Figure 6 is the FESEM images anodized in oxalic acid for different times. The thickness of AAO films increased and the thickness of aluminum layers decreased with the anodization process going on. Figure 6a is the specimen anodized for 15 min, in which the thickness of Al is equal to the thickness of AAO. The specimen in Figure 6b is anodized for 30 min with the AAO almost formed and a thin Al layer remaining. However, the specimen in Figure 6c has very few Al and the anodizing time reaches 75 min. In Figure 6d, whose anodizing time reaches 90 min, the AAO layer gets even thicker and the barrier layer is upturned. What is interesting is that as the time reaches 105 min, the AAO layer gets thinner and there are some tips without barrier layers, which is shown in Figure 6e. What is more, in this kind of process, is that ‘Y’ branches would not appear with specimens sputtered in two steps, as shown in Figure 6f. There may be two reasons for this phenomenon. One reason is that, with slower anodization, the AAO films become more compact. The other reason may be that the acidity of phosphoric acid is stronger than oxalic acid. Irregular shapes and sizes are randomly distributed in Figure 6g,h, which are the top and bottom views of AAO anodized in oxalic acid after pore widening process. The change of thickness can be seen clearly from Figure 7. The red line is the thickness curve of AAO and the black line is that of Al. It can be seen clearly that the AAO layer got thicker at first and then decreased while the Al layer gets thinner with the progress of anodization.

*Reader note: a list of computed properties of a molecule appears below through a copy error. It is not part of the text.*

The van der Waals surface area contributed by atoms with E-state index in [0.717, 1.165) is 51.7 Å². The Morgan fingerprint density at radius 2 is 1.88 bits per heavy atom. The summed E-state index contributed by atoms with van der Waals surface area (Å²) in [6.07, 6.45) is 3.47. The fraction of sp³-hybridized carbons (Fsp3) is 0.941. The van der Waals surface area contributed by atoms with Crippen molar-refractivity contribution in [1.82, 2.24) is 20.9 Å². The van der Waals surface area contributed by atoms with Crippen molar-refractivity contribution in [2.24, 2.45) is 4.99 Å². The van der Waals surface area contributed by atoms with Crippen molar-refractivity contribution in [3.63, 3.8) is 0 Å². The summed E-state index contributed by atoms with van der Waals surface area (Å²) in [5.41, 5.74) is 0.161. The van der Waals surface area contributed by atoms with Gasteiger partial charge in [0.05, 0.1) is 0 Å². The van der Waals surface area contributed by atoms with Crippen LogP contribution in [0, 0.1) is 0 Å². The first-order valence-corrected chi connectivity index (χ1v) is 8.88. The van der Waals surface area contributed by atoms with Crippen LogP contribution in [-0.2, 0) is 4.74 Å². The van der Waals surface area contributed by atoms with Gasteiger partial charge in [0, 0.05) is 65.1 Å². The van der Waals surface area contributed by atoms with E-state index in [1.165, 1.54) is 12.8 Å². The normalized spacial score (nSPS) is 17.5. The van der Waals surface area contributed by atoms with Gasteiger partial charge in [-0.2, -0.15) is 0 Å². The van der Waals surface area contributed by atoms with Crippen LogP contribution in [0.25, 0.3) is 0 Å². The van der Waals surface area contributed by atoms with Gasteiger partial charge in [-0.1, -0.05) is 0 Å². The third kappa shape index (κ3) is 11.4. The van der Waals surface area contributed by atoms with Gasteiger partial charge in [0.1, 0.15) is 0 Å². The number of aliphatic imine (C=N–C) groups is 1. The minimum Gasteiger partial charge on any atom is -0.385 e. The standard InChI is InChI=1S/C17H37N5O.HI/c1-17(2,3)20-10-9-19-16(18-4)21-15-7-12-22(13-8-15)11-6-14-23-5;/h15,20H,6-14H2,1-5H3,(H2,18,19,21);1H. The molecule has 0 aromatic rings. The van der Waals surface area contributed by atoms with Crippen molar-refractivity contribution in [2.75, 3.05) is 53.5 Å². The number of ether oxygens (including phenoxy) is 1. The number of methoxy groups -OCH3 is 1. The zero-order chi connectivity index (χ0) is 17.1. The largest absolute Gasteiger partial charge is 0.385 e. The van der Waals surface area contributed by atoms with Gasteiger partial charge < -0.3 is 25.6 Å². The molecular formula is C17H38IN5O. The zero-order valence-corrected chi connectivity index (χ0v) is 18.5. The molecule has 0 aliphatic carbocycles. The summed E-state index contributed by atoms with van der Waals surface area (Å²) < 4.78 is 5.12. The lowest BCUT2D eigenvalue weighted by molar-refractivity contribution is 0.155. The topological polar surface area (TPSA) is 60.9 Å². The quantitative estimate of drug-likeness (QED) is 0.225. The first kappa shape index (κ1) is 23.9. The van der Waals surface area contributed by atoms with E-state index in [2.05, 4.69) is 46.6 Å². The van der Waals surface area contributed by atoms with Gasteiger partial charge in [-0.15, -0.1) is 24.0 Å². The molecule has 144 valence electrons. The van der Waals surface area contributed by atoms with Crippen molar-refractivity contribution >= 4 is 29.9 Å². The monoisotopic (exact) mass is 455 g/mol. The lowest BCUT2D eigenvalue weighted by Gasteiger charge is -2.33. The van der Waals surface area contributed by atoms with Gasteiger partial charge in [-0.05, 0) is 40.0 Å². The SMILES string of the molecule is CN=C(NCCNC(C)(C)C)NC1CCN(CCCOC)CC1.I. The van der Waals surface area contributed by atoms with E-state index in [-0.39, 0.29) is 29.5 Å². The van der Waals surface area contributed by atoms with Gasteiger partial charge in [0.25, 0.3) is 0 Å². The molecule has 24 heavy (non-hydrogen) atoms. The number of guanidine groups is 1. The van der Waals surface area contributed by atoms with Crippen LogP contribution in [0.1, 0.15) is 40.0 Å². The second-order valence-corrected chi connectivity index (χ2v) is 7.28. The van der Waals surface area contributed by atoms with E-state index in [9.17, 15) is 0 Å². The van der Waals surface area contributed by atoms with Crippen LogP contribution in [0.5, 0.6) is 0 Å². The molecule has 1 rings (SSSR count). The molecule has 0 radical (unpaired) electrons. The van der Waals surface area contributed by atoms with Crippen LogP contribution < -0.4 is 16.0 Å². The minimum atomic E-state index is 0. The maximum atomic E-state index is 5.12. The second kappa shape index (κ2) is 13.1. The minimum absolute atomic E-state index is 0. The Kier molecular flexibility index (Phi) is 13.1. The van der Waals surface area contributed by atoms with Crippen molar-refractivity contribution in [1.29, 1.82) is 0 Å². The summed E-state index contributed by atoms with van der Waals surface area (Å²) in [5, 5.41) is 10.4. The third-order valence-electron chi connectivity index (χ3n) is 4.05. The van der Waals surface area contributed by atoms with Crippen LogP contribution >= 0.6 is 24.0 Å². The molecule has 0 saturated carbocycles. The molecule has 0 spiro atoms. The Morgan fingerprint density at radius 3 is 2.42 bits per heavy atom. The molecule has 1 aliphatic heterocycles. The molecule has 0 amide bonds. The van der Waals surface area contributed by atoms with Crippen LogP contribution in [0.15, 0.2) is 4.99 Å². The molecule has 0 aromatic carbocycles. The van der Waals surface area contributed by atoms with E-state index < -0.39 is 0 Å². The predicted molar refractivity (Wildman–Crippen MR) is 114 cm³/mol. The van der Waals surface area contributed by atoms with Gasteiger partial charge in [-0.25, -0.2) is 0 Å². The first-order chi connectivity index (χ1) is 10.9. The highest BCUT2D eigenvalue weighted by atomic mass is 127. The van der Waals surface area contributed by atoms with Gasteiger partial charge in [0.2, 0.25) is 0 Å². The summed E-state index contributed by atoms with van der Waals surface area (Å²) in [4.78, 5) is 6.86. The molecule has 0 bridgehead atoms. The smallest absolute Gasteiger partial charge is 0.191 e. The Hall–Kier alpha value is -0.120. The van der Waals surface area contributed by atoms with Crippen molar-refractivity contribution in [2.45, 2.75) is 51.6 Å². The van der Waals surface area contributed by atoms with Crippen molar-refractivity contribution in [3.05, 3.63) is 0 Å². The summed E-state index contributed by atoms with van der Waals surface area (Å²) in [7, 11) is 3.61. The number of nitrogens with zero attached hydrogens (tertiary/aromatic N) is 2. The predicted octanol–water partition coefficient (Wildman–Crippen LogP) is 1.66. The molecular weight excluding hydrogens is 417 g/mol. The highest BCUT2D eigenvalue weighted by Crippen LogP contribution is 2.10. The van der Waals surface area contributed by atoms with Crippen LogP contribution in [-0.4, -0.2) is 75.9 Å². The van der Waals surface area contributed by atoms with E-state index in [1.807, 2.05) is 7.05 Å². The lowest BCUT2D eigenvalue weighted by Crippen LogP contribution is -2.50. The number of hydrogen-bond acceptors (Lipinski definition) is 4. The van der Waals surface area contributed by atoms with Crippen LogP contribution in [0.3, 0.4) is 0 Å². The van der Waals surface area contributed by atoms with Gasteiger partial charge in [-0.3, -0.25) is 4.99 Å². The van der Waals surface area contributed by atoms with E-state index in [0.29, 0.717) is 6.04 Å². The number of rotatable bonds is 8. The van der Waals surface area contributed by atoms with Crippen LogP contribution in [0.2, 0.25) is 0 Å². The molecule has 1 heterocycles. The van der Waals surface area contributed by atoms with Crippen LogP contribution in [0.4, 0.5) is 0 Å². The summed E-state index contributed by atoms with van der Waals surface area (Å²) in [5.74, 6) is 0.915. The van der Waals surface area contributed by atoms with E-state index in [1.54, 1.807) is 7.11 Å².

thumbnailFigure 7. Changes of film thickness with anodizing time. The red line is the change in aluminum thickness and black line is the change in porous alumina thickness.

Figure 2 is the anodizing schematic of the former process. Figure 2a shows Al film sputtered on ITO glass. When immerged in electrolyte, the AAO layer is formed, as shown in Figure 2b. After anodizing for a long time, the barrier layer touches the bottom, reaching the ITO glass which can be seen in Figure 2c. As the anodizing time goes on, the barrier layer upturned and there is no aluminum left as Figure 2d shows. And the remaining barrier layer can be removed as this process goes on, leaving an AAO template without barrier layer, as shown in Figure 2e.